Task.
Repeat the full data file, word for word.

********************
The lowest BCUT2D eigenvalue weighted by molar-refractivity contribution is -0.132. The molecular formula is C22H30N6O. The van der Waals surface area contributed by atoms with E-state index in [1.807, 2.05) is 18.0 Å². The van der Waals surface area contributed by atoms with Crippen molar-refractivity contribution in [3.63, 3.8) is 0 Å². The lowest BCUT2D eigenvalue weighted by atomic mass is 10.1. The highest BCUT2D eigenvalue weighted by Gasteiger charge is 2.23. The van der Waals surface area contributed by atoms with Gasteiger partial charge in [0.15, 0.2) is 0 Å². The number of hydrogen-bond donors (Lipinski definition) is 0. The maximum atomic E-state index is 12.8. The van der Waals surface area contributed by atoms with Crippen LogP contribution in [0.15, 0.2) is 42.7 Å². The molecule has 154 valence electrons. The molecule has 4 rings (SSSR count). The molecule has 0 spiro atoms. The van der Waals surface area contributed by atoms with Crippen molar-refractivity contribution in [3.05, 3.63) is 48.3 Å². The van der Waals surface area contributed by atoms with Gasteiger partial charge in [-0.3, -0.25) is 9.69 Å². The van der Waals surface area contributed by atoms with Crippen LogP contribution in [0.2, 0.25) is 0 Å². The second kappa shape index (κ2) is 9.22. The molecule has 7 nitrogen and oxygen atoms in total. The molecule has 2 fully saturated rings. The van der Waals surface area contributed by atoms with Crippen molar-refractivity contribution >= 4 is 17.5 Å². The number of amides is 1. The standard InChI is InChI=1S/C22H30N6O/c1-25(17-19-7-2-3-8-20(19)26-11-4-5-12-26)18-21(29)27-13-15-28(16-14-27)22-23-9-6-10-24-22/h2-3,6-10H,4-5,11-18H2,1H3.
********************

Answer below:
The lowest BCUT2D eigenvalue weighted by molar-refractivity contribution is -0.132. The molecular formula is C22H30N6O. The van der Waals surface area contributed by atoms with E-state index in [1.807, 2.05) is 18.0 Å². The van der Waals surface area contributed by atoms with Crippen molar-refractivity contribution in [3.63, 3.8) is 0 Å². The lowest BCUT2D eigenvalue weighted by atomic mass is 10.1. The highest BCUT2D eigenvalue weighted by Gasteiger charge is 2.23. The van der Waals surface area contributed by atoms with Gasteiger partial charge in [0.15, 0.2) is 0 Å². The number of hydrogen-bond donors (Lipinski definition) is 0. The maximum atomic E-state index is 12.8. The van der Waals surface area contributed by atoms with Crippen LogP contribution in [0.15, 0.2) is 42.7 Å². The molecule has 154 valence electrons. The molecule has 4 rings (SSSR count). The molecule has 0 spiro atoms. The van der Waals surface area contributed by atoms with Crippen molar-refractivity contribution in [3.05, 3.63) is 48.3 Å². The van der Waals surface area contributed by atoms with Gasteiger partial charge in [-0.3, -0.25) is 9.69 Å². The van der Waals surface area contributed by atoms with Crippen LogP contribution in [0.2, 0.25) is 0 Å². The second kappa shape index (κ2) is 9.22. The molecule has 7 nitrogen and oxygen atoms in total. The molecule has 2 fully saturated rings. The van der Waals surface area contributed by atoms with Crippen molar-refractivity contribution >= 4 is 17.5 Å². The number of amides is 1. The standard InChI is InChI=1S/C22H30N6O/c1-25(17-19-7-2-3-8-20(19)26-11-4-5-12-26)18-21(29)27-13-15-28(16-14-27)22-23-9-6-10-24-22/h2-3,6-10H,4-5,11-18H2,1H3.